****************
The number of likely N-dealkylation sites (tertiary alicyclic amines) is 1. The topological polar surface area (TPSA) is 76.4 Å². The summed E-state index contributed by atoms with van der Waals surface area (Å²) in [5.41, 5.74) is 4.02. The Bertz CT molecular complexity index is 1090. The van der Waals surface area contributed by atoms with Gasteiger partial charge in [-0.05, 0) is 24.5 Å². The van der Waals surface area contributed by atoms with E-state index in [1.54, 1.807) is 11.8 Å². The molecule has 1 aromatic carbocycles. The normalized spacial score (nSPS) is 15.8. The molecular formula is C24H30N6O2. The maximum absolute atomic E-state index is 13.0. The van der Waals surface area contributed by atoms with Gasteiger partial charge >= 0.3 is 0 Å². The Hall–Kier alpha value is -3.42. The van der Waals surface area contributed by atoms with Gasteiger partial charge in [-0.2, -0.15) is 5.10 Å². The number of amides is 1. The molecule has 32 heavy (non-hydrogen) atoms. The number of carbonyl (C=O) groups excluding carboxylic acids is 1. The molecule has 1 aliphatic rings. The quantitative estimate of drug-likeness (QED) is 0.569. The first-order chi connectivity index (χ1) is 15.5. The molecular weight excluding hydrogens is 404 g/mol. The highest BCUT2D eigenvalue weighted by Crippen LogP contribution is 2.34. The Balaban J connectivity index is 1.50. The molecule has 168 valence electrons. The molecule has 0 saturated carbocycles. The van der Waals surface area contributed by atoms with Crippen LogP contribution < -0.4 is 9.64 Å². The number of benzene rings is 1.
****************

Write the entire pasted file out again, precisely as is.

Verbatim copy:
The number of likely N-dealkylation sites (tertiary alicyclic amines) is 1. The topological polar surface area (TPSA) is 76.4 Å². The summed E-state index contributed by atoms with van der Waals surface area (Å²) in [5.41, 5.74) is 4.02. The Bertz CT molecular complexity index is 1090. The van der Waals surface area contributed by atoms with Gasteiger partial charge in [-0.05, 0) is 24.5 Å². The van der Waals surface area contributed by atoms with E-state index in [1.54, 1.807) is 11.8 Å². The molecule has 1 aromatic carbocycles. The normalized spacial score (nSPS) is 15.8. The molecular formula is C24H30N6O2. The maximum absolute atomic E-state index is 13.0. The van der Waals surface area contributed by atoms with Gasteiger partial charge >= 0.3 is 0 Å². The Hall–Kier alpha value is -3.42. The van der Waals surface area contributed by atoms with Gasteiger partial charge in [-0.2, -0.15) is 5.10 Å². The number of amides is 1. The molecule has 32 heavy (non-hydrogen) atoms. The number of carbonyl (C=O) groups excluding carboxylic acids is 1. The molecule has 1 aliphatic rings. The quantitative estimate of drug-likeness (QED) is 0.569. The first-order chi connectivity index (χ1) is 15.5. The molecular weight excluding hydrogens is 404 g/mol. The highest BCUT2D eigenvalue weighted by Crippen LogP contribution is 2.34. The Balaban J connectivity index is 1.50. The molecule has 168 valence electrons. The molecule has 0 saturated carbocycles. The van der Waals surface area contributed by atoms with Crippen LogP contribution < -0.4 is 9.64 Å². The number of benzene rings is 1.